As the COVID pandemic stretches into the winter, one thing is becoming clear: 2020 is turning into a lost year for long distance travel. No matter how you look at it, travel has taken a nosedive in 2020. The few people who dared to travel did so cautiously, if not fearfully. But destinations abound for those willing to take a chance on travelling via road. That leads to the inevitable question: Where can I actually travel to? The most viable and attractive option is also the most simple one: Go Local.

Travellers can eye a whole new experience of Odisha as the State Government is all set to roll out a string of campaigns to boost regional tourism in the post-Covid era. The launch of ‘Odisha By Road’ campaign will see promotion of some beautiful yet not so popular places of attraction such as the magnificent waterfalls of Odisha.

Since people are less likely to travel by air or train during the Covid times, its good opportunity to travel through the beautiful roads that our state has to offer. As the holiday season of Christmas and New Year approaches, go on a journey with us and explore which waterfall can be your destination for a memorable end to 2020.

Tucked into dense forested vegetation, cascading into rivers and lakes, gushing down a mountainside into the plains or valley below, there is a wonderful prevalence of majestic, forceful and breathtaking waterfalls all around Odisha. Some of the highest and most scenic waterfalls can be found here.

At an incredible height of over 1,300 feet, the Berehipani Falls can be found within the tiger sanctuary of Similipal National Park in Mayurbhanj District. This two-tiered waterfall is one of the highest in India, and the highest in Odisha. An added attraction of visiting these falls that are surrounded by dense vegetation is spotting wildlife indigenous to the National Park. A special experience would be to marvel at this natural creation at sunset or to catch it sparkling in the moonlight.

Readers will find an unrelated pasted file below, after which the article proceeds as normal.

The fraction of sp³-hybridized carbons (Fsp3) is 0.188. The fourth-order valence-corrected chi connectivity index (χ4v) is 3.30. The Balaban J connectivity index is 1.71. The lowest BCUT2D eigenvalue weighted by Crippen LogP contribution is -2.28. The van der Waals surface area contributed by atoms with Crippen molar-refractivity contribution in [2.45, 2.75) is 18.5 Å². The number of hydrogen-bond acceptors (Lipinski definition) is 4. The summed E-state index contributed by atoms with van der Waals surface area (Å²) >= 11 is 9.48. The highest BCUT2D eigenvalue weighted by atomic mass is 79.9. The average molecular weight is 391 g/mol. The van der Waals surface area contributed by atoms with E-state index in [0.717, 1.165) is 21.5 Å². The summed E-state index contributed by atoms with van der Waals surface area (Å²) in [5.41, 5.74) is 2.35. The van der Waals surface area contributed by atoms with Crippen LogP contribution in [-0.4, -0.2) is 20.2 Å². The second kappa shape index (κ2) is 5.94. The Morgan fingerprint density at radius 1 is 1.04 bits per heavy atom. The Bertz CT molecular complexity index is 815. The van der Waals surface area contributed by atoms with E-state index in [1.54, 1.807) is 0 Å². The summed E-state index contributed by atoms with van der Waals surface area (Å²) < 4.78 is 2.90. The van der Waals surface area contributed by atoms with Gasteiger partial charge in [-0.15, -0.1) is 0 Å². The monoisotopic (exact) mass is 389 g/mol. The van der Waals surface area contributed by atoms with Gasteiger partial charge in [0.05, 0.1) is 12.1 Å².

Barehipani Waterfall
Picture Courtesy : Wikipedia

Deep into the core area of the Similipal National Park, situated within the stunning forest, rise the Joranda Falls. At a more modest 150 metres height, they drop sharply in a seemingly single stream to the valley below. The Devkund and Uski falls can also be seen within the National Park.

Joranda Waterfall
Picture Courtesy: @_im_subhadeep

In the Koraput district, to the south of Odisha, is the approximately 570-foot high Duduma waterfall. The surroundings are home to local tribes. Formed by the Machkund River, this horsetail type waterfall, also known as Matsya Tirtha, straddles Andhra Pradesh and Odisha.

Duduma Waterfall
Picture Courtesy: @_vacationer_

Khandadhar rises to a height of 801 feet. Situated in Sundergarh district, the environs are rich in flora and fauna. Originating in the river Korapani Nala, the waterfall earns its name from its sword-like shape. Khanda means sword and dhara means waterfall. To reach the falls, one must travel the last stretch by foot, adding to the sense of adventure. As a bonus, just 60 kilometres from Khandadhar is the Gudguda waterfall.

Khandadhar Waterfall
Picture Courtesy: @manoj_panda

A roaring sound greets you as you approach the gorge within which the Bhimkund waterfall comes crashing down. Located between the districts of Mayurbhanj and Keonjhar, the area is attached to mythology and the epic tale of the Mahabharata. It is believed that the Pandavas made this their home during exile.

Bhimkund Waterfall
Picture Courtesy: @i.satyam5

If Badaghagara, originating in Machha Kandana River, is the bigger waterfall, then Sanaghagra is the much smaller of the twin set of falls. Set in the Keonjhar forest, both have their own appeal. Koilighugar Waterfall in Jharsuguda, Phurlijharan Waterfall in Bhawanipatna, Nrusinghanath Waterfall in Bargarh, Pradhanpat Waterfalls in Debagarh and Phurlijharan Falls in Kalahandi are some of the others that dot Odisha’s verdant landscape.

Badaghagara Waterfall
Picture Courtesy: @TRAVELLER_BABU

About the Author:
Udita is an entertainment and lifestyle writer, film critic, festival programmer and author. Her contributions and critiques can be read in Mint, Vogue,, The Hindu, and Hindustan Times, among others. She has authored two monographs in a series titled Women In Indian Film and is one of the contributing authors to Bollywood’s Top 20 Stars. An avid traveller, her last two trips were to Rajasthan and Sri Lanka. She tweets @UditaJ, IG: @Udita_J